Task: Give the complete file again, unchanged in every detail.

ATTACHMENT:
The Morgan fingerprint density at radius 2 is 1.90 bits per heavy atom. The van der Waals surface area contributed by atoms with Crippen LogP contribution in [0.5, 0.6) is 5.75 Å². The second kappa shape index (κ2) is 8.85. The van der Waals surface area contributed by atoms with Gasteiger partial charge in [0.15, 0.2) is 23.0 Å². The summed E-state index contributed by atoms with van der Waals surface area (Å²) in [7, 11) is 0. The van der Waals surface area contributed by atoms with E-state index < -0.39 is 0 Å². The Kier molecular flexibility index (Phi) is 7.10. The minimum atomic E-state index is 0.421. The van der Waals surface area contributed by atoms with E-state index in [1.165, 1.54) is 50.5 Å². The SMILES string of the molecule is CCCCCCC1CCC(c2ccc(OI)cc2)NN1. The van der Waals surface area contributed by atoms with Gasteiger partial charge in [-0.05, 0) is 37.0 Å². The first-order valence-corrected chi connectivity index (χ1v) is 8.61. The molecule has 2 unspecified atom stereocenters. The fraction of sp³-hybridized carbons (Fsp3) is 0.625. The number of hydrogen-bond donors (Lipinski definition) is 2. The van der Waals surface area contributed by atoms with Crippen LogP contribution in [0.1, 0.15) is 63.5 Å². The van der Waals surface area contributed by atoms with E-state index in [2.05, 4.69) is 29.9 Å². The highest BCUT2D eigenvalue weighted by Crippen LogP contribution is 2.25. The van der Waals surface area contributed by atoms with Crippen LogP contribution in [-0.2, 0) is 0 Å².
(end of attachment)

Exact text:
The Morgan fingerprint density at radius 2 is 1.90 bits per heavy atom. The van der Waals surface area contributed by atoms with Crippen LogP contribution in [0.5, 0.6) is 5.75 Å². The second kappa shape index (κ2) is 8.85. The van der Waals surface area contributed by atoms with Gasteiger partial charge in [0.15, 0.2) is 23.0 Å². The summed E-state index contributed by atoms with van der Waals surface area (Å²) in [7, 11) is 0. The van der Waals surface area contributed by atoms with E-state index < -0.39 is 0 Å². The Kier molecular flexibility index (Phi) is 7.10. The minimum atomic E-state index is 0.421. The van der Waals surface area contributed by atoms with E-state index in [1.165, 1.54) is 50.5 Å². The SMILES string of the molecule is CCCCCCC1CCC(c2ccc(OI)cc2)NN1. The van der Waals surface area contributed by atoms with Gasteiger partial charge in [-0.05, 0) is 37.0 Å². The first-order valence-corrected chi connectivity index (χ1v) is 8.61. The molecule has 2 unspecified atom stereocenters. The fraction of sp³-hybridized carbons (Fsp3) is 0.625. The number of hydrogen-bond donors (Lipinski definition) is 2. The van der Waals surface area contributed by atoms with Crippen LogP contribution in [0.1, 0.15) is 63.5 Å². The van der Waals surface area contributed by atoms with E-state index in [2.05, 4.69) is 29.9 Å². The highest BCUT2D eigenvalue weighted by Crippen LogP contribution is 2.25. The van der Waals surface area contributed by atoms with Crippen LogP contribution in [-0.2, 0) is 0 Å².